Some people can’t absorb everything all at once. For these people, whether they are married or single, it might make sense to not jump into retirement with two feet. Cut back to part-time work or find a new job that “doesn’t feel like work” and is not at the stress level of your past career. You might also find that volunteering will help make the transition easier.

Spending so much time together may also bring eccentric personal habits to the forefront, and things that were previously easy to overlook may not be so easily ignored when you are surrounded by them 24/7. It is important for retired couples to keep lines of communication open and determine early on what changes will need to be made. Plan for and give each other plenty of physical and emotional space. If not, it can lead to unnecessary tension.

During our working years, we move quickly and efficiently down the highway of life as we toil to get from one point to another. We dream of a retirement where we no longer must rush to destinations but instead are able to explore the countryside and take detours along the way, like Dorothy as she travels down the yellow brick road. The opportunity to have the time to pursue hobbies and other leisure activities and enjoy “down” time can create an emotional paradox. Some may look forward to idle time while others, me included, panic at the thought. Whether you choose to work well past your retirement age or whether you retire early, it is important that you find your passion in life.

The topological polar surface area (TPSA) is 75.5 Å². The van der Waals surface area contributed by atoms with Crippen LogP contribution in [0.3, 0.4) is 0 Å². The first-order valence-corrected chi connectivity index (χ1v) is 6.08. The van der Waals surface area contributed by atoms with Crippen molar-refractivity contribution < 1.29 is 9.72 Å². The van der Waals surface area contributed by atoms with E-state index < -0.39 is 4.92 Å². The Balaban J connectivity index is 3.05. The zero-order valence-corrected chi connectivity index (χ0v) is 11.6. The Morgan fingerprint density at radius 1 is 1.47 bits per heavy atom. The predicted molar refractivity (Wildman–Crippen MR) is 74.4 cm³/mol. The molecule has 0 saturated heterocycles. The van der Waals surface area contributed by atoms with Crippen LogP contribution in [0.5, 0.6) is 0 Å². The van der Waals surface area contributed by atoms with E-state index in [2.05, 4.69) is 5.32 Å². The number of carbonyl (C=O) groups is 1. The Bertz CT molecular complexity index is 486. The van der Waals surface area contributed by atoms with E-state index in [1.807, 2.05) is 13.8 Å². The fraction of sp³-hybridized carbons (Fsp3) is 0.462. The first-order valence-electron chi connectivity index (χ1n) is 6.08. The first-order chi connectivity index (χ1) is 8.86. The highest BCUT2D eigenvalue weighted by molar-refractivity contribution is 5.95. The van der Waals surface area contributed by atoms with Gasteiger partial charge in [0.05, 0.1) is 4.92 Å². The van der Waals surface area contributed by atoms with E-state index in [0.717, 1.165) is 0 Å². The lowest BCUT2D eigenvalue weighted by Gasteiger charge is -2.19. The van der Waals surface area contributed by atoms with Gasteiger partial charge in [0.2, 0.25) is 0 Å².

There may not be a place called Oz and there may not be a Wizard, but retirement is a place where many of us will find ourselves. It is the pot of gold at the end of the rainbow. Don’t let the detours that you encounter as you walk down the yellow brick road of retirement deter you. Show that you have the heart of the Tin Man, the brain of the Scarecrow and the courage of the Cowardly Lion – after they met with the Wizard. You can make it through the Haunted Forest and past the Wicked Witch of the West and you will get to your own Oz, a place we call home. Retirement can be filled with joy, purpose, and a strong sense of self. But closing your eyes and tapping your heels together three times like Dorothy will not get you there alone. Thinking ahead, having a thoughtful plan, and sharing the emotional transition with friends and family will help ensure “there’s no place like home.”